A reader from Sarasota asks:
"We've been in business for over 10 years. It's a family business with my son and I want to bring my adult daughter into the business. However, sales growth has stalled in the last two years and there is barely enough to pay my son, three employees and me a salary. How do we break through a sales plateau and take it to the next level, so that I can also offer my daughter a future? "
– Marcia from Sarasota, Florida
Ah, the dreaded sales plateau. It's like reaching an upper limit. Enforcement is difficult – but you can do it.
Even though the barrier to revenue growth seems impenetrable, you have to keep in mind that stalled sales are a completely normal event. Many small and family businesses encounter in their history several times on sales plateaus.
With determination and plan, even a small family business can break through a sales plateau.
The key is to make a plan and work on your plan. There are five steps to breaking a high plateau:
It is not enough to say that you want more revenue. Give yourself and your team a goal to work towards by setting a revenue growth target. It should be a SMART goal: specific, measurable, achievable, realistic, and timely.
Here's an example of a SMART sales target: We'll increase sales by 5% or $ 80,000 a year and reach that level by March 1, next year.
Note that the above target is in US dollars. It is timely, as there is a date for attaining the increase. It is also achievable and realistic, with an increase of only 5% over existing sales – not an overambitious leap, like trying to double your sales. In addition, it is not assumed that the increase will occur overnight, but will set a future date for the time to increase.
And because the goal is specific, you can measure progress.
Estimate exactly how much more revenue per week is required to reach your annual revenue target. This breakdown is an important step in allowing you to create detailed plans.
For example, if you want to earn more than $ 80,000 in annual revenue, you'll need to increase your weekly revenue by approximately $ 1,539. ($ 80,000 divided by 52 weeks = $ 1,538.46)
If you run a seasonally-dependent business, you'll need to make more sales at peak times to reach your annual goal. In the following example of a seasonal business, it is assumed that you will have to earn at least twice as much in peak weeks than in secondary weeks:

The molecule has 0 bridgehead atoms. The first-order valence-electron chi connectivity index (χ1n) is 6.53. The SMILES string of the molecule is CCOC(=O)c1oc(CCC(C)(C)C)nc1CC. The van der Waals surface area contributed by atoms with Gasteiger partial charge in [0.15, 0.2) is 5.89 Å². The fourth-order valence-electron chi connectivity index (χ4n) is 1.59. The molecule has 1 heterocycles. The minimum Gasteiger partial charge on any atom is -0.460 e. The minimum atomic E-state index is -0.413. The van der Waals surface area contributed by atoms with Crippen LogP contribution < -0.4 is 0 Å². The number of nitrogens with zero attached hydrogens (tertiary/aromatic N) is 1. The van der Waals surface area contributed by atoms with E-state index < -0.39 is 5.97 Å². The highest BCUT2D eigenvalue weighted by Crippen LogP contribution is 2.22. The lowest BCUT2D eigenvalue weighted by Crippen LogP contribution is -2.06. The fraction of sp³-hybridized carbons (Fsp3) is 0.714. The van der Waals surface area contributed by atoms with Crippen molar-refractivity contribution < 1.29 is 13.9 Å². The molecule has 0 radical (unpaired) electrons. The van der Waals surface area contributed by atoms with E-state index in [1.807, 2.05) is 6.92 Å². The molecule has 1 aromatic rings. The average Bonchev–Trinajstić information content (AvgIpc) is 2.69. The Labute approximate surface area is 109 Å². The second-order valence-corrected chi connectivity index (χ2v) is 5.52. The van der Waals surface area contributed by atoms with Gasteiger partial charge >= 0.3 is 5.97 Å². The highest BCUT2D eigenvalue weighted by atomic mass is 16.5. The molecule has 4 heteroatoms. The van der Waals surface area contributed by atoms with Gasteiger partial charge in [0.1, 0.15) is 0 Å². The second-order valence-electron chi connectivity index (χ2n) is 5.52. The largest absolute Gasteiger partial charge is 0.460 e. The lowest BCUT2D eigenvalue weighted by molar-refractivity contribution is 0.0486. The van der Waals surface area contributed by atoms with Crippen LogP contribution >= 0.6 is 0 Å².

26 peak weeks x 2.077 USD = 54.002 USD
26 off-season weeks x $ 1,000 = $ 26,000
$ 54,002 + $ 26,000 = $ 80,002 target for annual revenue increase
Regardless of your seasonal pattern, you want your weekly goals to match. This will help to make your plan achievable.
Now that you have determined the dollar amount to be reached, now is the time to determine the best way to accomplish this.
There are three ways to increase sales in a small business:
Or you can perform a combination of the above actions.
What works for your business depends on many factors. If you have a lot of competition and are in a price-sensitive market, you may not be able to raise prices. If your target market is limited by geographical or other factors, you may find it difficult to add enough new customers to your current product set.
You may need to offer new product lines or a related service instead. Or do a creative bundling of products that is supported by incentives to increase the average transaction size and generate the required revenue.
These are the types of factors that vary from business to business.
It helps to have help with brainstorming. In a small company with a team, your employees are the ideal contact.
Someone on your team might just have an innovative idea nobody else thought of. Remember, your team knows your customers. Show them the goals and ask how we should get there.
If you do not have a team or want contributions from someone who has experience of achieving growth goals, tap a mentor. Contact someone you know or trust. Or contact a SCORE chapter to schedule an appointment with a consultant.
Last but not least, you have to make a plan to break a sales plateau. You'll have to measure progress every week to make sure you're on the right path. If not, you may need to adjust your plan.
It also requires endurance. Sales highlands are so common because growing them is not always easy. It is easier to stagnate.
It takes some effort to break through inertia and grow. Remember the laws of momentum: A dormant object tends to stay calm. Your job as a growth-oriented owner is to overcome inertia and get your business back on track.
Here are two examples of how small businesses could break deadlocked sales:
You run a café in a small town. They sell coffee and pastries and are open from 6:00 to 11:00. Their customers are residents who live in the immediate vicinity or pass by on the way to another place on the street. The size of your market is limited. They have a core group of loyal customers, but sales did not really grow over the past year.
To break the current revenue plateau, you may need to do the following:
You run a light manufactory where you make small wooden decorative objects. Your business is quite small and your storage space in your current facility is limited. You have just enough space for 4 employees with little space for raw materials and inventory. You could:
Because every small business is different, you need to consider the situation of your business and the conditions that best suit your market. Good luck.
All reader responses come from the Small Business Trends editorial team with more than 50 years of combined business experience. If you want to ask a question, please send it here.
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